Presbyterian Partiality?

I’m hoping to preach on the sin of partiality tomorrow evening from James 2.1-7.

In preparing, yesterday morning, I was really surprised to discover that one of the chief reasons or motivations for the prohibition of prejudice is the doctrine of election!

“Listen my beloved brothers, has not God chosen those who are poor in the world to be rich in faith & heirs of the Kingdom, which God has promised to those who love him?”

It actually makes me wonder why we, in particular, as died-in-the-wool Calvinists, fall into the trap of ‘Presbyterian Partiality’ (apologies in advance to other readers)? There are strong reasons why ‘The Reformed’ (for want of a better term), of all people, should be less vulnerable or prone to this sin.

We ought to have a strong doctrine of scripture. Yet exegesis of the text forbids partiality in church, James 2.1, which in comparison to Saviour is an inglorious sin:

“My brothers, show no partiality as you hold faith in our Lord Jesus Christ, the Lord of Glory.”

The definition of Thayer helps us get a better handle on the problem of partiality which is:

“…the fault of one who when called on to requite or to give judgment has respect to the outward circumstances of men & not to their intrinsic merits, and so prefers, as the more worthy, one who is rich, high-born, or powerful, to another who is destitute of such gifts.”

Such partiality is not like God at all whom we profess to serve. It is precisely because God has chosen or elected those who are impoverished, in the estimation of the world, that we should neither look down our noses at the poor nor try to ‘cosy-up’ to and make favourites of the rich. God, in other words, is no respecter of persons. He looks upon the heart & is not swayed by outward impressions. How people look, their fashion sense, the colour of their skin, the language that they speak, their status or profession, their ugliness or beauty, whether educated or uneducated – and of course whether or not they are rich or poor – do not influence him one iota in his electing choice.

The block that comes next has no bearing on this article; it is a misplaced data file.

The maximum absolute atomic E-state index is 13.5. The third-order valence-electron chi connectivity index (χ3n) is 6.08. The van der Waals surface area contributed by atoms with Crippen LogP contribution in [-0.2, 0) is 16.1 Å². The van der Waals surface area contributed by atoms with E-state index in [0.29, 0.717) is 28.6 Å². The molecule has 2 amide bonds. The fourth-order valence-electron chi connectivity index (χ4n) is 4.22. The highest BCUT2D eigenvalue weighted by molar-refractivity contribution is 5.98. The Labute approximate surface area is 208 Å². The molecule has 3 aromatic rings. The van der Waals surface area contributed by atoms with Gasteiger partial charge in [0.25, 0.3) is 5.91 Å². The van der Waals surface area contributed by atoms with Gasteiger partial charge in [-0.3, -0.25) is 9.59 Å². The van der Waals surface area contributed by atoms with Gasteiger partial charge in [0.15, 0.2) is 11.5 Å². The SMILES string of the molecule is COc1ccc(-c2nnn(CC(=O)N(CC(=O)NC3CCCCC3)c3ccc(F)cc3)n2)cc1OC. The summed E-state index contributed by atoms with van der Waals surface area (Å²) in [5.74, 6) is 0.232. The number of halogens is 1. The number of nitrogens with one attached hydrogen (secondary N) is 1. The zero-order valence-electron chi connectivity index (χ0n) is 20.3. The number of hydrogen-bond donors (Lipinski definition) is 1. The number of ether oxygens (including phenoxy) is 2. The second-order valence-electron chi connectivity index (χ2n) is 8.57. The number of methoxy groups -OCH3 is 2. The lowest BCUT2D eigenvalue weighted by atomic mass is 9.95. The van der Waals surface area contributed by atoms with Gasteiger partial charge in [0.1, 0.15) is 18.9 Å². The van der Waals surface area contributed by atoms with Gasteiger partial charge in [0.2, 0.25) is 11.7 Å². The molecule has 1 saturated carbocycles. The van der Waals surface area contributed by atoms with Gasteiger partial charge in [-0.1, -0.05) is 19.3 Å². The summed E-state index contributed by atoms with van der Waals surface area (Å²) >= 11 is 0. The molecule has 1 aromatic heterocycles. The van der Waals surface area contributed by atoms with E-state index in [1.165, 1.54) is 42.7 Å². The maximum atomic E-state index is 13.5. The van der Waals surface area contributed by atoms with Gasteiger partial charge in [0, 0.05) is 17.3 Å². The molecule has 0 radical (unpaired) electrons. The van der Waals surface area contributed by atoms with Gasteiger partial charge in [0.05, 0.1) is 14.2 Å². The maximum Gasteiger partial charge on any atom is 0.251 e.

With respect to every factor extrinsic or intrinsic to a person, our glorious Lord, in truth, is ‘anti-meritocratic’. He does not choose based on rank or status or any credit in us. His eternal choice to save is not based in any impressive factor or goodness in the soul of the sinner: instead he chooses those whom He saves, sovereignly and freely, for his own wise reasons, to humble the proud, magnify his glory, and maximise his reputation for the goodness of his grace.

Is it not rather shocking this blemish on our witness crops up with all to monotonous regularity in the assembly of God’s people? James 2.2-4 provides a very in-your-face, obvious example, of the kind of attitudes that lurk within our hearts and surface in our flesh more often that we would like:

“For if a man wearing a gold ring and fine clothing comes in to your assembly, and a poor man in shabby clothing also comes in, and if you pay attention to the one who wears the fine clothing and say ‘You sit here in a good place’, while you say to the poor man ‘You stand over there’ or ‘Sit down at my feet’, have you not then made distinctions among yourselves & become judges with evil thoughts?”

Let’s call it for what it is! It must not be swept under the carpet or diluted or reduced to an acceptable fault – unmask the brute, this sin is evil and judgmental! The setting is the synagogue which aggravates the crime – for James is thinking of the Church, and this sort of thing goes on more often than we care to admit.

I don’t mean that we’re often so crass as to visibly fall foul of this particular obsequious practice – although such thoughts may never be too far away. It’s just that the sin of prejudice can express itself in a plethora of run-of-the-mill prejudicial acts, thoughts & expressions: ageism, sexism, racism, class-wars; shunning or shaming others because they are too young or old, a nobody or somebody, weak or powerful, scorned or famed, educated or uneducated, cool or square, trendy or unfashionable, popular or unpopular, home-schooled or state-schooled, the in-crowd or the out-crowd, and of course, your dress, status or bank-balance! Have churches not been tyrannised by nepotistic favours done for friends & family? If this is just the tip of the iceberg we need to snorkel beneath the water!

If this searching out of sin has come too close to home then we must continue to probe & gently ask ourselves honestly why, are Presbyterians who believe & teach election, still so appearance influenced & driven? Can you tick the check box of one of the following 4 reasons?